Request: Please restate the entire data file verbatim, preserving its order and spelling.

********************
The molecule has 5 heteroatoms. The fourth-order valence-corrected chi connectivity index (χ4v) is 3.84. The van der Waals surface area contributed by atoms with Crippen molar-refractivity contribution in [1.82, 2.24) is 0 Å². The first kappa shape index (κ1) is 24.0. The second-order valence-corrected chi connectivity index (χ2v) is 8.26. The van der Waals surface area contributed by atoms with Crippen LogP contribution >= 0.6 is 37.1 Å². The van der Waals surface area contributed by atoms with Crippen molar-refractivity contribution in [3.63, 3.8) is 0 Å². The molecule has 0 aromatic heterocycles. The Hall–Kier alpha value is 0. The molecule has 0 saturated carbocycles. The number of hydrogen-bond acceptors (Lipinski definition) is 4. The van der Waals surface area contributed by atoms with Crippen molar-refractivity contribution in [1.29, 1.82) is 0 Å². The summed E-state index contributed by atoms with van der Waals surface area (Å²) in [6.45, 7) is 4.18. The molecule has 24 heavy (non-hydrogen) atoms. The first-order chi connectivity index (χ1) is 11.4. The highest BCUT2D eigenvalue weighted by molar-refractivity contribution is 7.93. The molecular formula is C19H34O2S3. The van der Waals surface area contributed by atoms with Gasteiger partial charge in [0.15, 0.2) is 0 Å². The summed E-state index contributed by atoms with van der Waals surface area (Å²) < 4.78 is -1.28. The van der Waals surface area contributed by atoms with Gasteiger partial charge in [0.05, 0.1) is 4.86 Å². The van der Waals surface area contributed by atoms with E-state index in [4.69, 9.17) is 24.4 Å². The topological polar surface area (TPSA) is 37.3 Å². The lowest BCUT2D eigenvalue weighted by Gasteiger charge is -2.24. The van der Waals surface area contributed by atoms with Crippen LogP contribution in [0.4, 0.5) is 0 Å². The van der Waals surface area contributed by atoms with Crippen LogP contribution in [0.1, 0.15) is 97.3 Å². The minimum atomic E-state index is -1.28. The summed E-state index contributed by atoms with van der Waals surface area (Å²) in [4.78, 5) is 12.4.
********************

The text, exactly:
The molecule has 5 heteroatoms. The fourth-order valence-corrected chi connectivity index (χ4v) is 3.84. The van der Waals surface area contributed by atoms with Crippen molar-refractivity contribution in [1.82, 2.24) is 0 Å². The first kappa shape index (κ1) is 24.0. The second-order valence-corrected chi connectivity index (χ2v) is 8.26. The van der Waals surface area contributed by atoms with Crippen LogP contribution >= 0.6 is 37.1 Å². The van der Waals surface area contributed by atoms with Crippen molar-refractivity contribution in [3.63, 3.8) is 0 Å². The molecule has 0 aromatic heterocycles. The Hall–Kier alpha value is 0. The molecule has 0 saturated carbocycles. The number of hydrogen-bond acceptors (Lipinski definition) is 4. The van der Waals surface area contributed by atoms with Crippen molar-refractivity contribution in [1.29, 1.82) is 0 Å². The summed E-state index contributed by atoms with van der Waals surface area (Å²) in [6.45, 7) is 4.18. The molecule has 24 heavy (non-hydrogen) atoms. The first-order chi connectivity index (χ1) is 11.4. The highest BCUT2D eigenvalue weighted by molar-refractivity contribution is 7.93. The molecular formula is C19H34O2S3. The van der Waals surface area contributed by atoms with Gasteiger partial charge in [0.15, 0.2) is 0 Å². The summed E-state index contributed by atoms with van der Waals surface area (Å²) < 4.78 is -1.28. The van der Waals surface area contributed by atoms with Gasteiger partial charge in [0.05, 0.1) is 4.86 Å². The van der Waals surface area contributed by atoms with E-state index in [4.69, 9.17) is 24.4 Å². The topological polar surface area (TPSA) is 37.3 Å². The lowest BCUT2D eigenvalue weighted by Gasteiger charge is -2.24. The van der Waals surface area contributed by atoms with Crippen LogP contribution in [0.4, 0.5) is 0 Å². The van der Waals surface area contributed by atoms with Crippen LogP contribution in [0.1, 0.15) is 97.3 Å². The minimum atomic E-state index is -1.28. The summed E-state index contributed by atoms with van der Waals surface area (Å²) in [4.78, 5) is 12.4.